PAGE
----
information for transformational people

Entrepreneur 3 246What does it mean to be a Christian entrepreneur? 

From an essay by Henry Kaestner of Sovereign's Capital

Henry Kaestner of Sovereign’s Capital wrote an essay, What Does it Mean to Be a Christian Entrepreneur for a free e-book, Purposeful Living. Here is an extract:

Successful entrepreneurs who just happen to be Christians (entrepreneur Christians) are often praised, celebrated, and asked to serve on ministry boards, either because of their business prowess or their deep pockets and ability to give funding. These people are sought after as mentors to the next generation. Unfortunately, the “entrepreneur Christian’s values" are passed down through the gene pool of the church.

What is far better, of course, is to find great Christians who just happen to be entrepreneurs – then, and only then, can we really get somewhere. I see this pattern of equating business success with Christian character frequently unfold among the folks that I know.

Why am I on my soapbox about this? In my organization, we meet hundreds of Christian entrepreneurs who struggle with anxiety. Why? It relates to identity. They think of themselves as entrepreneurs first and Christians second. They’d never admit this out loud, but that’s how they operate.

They’ve bought the world’s narrative, and here’s how it goes: Society gives them kudos for being the next big thing who’s growing a company at 20 percent each month, or who just secured a $15 million investment, or just inked a deal with Google. They hear this message from their friends, their parents, their investors. They believe it without ever knowing when they crossed over from being a Christian first to an entrepreneur first. It becomes a feedback loop that most assuredly doesn’t come from their time in Scripture, but from society at large.

They have mistakenly located their identity in their role as entrepreneurs, oftentimes successful ones, and this only becomes evident when their growth slows or they can’t find funding. Then, the “Protestant Work Ethic” they celebrated as a noble virtue appears as the ugly idol it has been all along. They act like they can earn their salvation and deliverance. Lest circumstances beat them with many blows, they redouble their efforts, only to find the predictable outcome of ever-increasing anxiety and the near total absence of joy.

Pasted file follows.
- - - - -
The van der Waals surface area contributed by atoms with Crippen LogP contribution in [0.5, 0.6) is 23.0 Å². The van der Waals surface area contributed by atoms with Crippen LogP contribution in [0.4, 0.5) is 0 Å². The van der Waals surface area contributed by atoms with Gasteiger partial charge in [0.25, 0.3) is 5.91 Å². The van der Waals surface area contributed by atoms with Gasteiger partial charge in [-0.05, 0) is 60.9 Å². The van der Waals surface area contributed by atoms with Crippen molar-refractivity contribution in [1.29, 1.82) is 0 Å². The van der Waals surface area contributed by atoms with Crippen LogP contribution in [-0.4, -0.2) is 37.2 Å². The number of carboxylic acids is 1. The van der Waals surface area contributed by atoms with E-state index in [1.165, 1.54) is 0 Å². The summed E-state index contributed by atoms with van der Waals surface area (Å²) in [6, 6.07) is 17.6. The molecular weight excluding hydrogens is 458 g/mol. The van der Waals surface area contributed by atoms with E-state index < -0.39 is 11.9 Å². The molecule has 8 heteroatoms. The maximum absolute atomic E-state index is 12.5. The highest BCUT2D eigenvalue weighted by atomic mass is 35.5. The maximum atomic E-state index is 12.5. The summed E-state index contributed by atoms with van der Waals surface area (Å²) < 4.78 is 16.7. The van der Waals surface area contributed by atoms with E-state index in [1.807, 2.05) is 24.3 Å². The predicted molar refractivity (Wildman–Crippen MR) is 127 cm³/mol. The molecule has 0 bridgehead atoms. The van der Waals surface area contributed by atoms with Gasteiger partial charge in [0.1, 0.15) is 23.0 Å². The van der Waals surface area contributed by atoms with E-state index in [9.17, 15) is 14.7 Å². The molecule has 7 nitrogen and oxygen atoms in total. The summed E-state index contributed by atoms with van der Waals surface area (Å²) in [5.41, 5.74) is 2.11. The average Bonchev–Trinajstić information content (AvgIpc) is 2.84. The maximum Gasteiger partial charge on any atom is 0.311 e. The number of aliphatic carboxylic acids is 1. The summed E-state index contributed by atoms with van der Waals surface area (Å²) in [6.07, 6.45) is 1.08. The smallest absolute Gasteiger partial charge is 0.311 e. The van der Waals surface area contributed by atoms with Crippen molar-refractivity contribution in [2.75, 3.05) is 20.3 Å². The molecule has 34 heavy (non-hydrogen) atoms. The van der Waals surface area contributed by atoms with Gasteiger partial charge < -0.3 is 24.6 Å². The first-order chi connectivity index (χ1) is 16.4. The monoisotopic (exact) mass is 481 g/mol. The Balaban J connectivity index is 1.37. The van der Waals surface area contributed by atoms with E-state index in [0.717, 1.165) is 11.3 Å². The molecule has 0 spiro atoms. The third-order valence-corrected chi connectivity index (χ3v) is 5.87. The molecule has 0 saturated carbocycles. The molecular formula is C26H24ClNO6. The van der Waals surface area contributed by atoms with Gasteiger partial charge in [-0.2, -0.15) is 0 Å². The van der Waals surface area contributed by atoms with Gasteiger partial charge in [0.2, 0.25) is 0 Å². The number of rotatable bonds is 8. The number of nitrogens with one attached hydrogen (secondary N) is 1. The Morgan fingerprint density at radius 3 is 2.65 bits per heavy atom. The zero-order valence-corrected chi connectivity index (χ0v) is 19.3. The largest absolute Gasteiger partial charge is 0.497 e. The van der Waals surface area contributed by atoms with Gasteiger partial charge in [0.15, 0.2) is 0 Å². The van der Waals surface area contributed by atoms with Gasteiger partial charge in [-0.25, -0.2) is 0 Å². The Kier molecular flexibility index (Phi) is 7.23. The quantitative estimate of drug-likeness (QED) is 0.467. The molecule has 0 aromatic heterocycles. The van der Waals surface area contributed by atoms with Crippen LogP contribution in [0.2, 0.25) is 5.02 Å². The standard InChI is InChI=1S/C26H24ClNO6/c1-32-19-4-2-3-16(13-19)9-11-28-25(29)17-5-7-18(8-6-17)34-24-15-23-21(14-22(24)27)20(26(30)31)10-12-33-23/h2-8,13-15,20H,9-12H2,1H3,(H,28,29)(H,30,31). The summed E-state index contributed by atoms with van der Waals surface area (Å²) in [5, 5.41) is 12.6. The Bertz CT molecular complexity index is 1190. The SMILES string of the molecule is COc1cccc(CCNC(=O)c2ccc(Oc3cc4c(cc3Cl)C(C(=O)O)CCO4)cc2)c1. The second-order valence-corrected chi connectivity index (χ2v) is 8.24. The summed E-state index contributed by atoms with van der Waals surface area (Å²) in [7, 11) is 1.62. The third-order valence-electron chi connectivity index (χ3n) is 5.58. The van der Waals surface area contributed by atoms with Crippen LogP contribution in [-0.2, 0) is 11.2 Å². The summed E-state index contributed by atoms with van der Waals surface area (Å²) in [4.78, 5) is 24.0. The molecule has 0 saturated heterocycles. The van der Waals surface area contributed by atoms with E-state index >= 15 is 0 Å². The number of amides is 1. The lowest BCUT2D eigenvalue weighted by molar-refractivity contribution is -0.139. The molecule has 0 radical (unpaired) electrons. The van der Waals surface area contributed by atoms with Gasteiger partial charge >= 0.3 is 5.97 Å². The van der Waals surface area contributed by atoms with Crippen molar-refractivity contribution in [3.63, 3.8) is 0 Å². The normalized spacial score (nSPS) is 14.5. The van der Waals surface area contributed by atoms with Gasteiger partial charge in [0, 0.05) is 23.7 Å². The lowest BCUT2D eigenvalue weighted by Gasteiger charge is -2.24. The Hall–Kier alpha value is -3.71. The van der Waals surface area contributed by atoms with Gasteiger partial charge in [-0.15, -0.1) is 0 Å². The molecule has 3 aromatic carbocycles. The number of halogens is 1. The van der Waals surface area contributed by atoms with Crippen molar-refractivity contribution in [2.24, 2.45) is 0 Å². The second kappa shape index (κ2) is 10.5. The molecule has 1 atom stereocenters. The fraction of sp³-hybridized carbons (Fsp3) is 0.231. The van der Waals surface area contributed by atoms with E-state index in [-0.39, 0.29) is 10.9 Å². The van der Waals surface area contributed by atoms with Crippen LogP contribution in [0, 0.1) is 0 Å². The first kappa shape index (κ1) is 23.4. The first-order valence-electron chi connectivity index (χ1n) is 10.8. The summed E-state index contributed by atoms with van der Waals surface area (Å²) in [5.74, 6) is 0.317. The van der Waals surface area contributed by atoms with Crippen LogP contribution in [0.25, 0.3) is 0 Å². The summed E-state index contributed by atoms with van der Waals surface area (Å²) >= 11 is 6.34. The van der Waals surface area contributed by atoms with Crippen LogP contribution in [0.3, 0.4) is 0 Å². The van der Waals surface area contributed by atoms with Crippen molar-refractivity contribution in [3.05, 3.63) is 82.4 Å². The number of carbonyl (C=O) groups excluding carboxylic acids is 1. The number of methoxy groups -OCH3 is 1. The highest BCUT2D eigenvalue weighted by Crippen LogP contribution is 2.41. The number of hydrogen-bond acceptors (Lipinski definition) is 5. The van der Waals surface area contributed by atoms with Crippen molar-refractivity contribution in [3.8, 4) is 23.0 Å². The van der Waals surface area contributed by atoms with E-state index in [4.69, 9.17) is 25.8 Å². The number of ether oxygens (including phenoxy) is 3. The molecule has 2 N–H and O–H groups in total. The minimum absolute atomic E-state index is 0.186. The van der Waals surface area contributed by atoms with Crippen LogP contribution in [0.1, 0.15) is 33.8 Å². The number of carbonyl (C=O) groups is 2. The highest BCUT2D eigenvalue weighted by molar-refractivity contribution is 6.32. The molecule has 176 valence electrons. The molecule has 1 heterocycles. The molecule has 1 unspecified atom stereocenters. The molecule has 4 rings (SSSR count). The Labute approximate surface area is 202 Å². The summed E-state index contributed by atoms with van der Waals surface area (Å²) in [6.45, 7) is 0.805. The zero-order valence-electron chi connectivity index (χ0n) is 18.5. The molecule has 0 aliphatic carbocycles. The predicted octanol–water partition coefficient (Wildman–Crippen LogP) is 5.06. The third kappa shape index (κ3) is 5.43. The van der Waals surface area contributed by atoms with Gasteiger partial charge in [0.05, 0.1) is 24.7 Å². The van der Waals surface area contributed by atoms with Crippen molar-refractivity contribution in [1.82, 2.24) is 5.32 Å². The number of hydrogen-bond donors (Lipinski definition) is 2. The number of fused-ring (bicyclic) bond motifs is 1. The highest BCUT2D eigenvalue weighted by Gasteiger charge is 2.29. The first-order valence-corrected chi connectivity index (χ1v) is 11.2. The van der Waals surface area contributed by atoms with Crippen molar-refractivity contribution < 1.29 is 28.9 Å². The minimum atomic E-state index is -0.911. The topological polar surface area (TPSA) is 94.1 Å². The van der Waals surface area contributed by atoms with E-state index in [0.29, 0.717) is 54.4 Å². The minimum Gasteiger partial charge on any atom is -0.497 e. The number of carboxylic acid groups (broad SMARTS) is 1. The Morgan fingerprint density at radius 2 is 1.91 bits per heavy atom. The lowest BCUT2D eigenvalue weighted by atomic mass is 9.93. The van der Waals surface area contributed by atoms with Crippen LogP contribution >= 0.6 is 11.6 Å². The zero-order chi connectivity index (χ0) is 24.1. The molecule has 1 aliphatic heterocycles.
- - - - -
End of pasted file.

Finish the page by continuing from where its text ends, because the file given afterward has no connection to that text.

What’s the solution? Acknowledge the problem for what it is – an identity crisis. Every entrepreneur or worker in business needs to understand that their identity comes from being a beloved child of God with full inheritance rights to his kingdom. They must take hold of the gift of life for now and forever. They need to reflect on that, stew on that. For how long? Well, for as long as it takes for them to have their minds blown by this awesome and indescribable gift. It’s not enough to get this intellectually. It must permeate every aspect of life.

If it takes time in Scripture to get there, then they need to take that time. Once they get there, they realize that they’ve been given the greatest and most meaningful gift and reality imaginable. The Work (capital W) has already been done by Christ, so the most logical thing to do is to bring all we are and all we have to the altar before God, not because he needs it, but because we can’t help but be overcome by gratitude; it consumes us.

Where is your identity located?

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From an essay by Henry Kaestner of Sovereign's Cap, 03/03/2021

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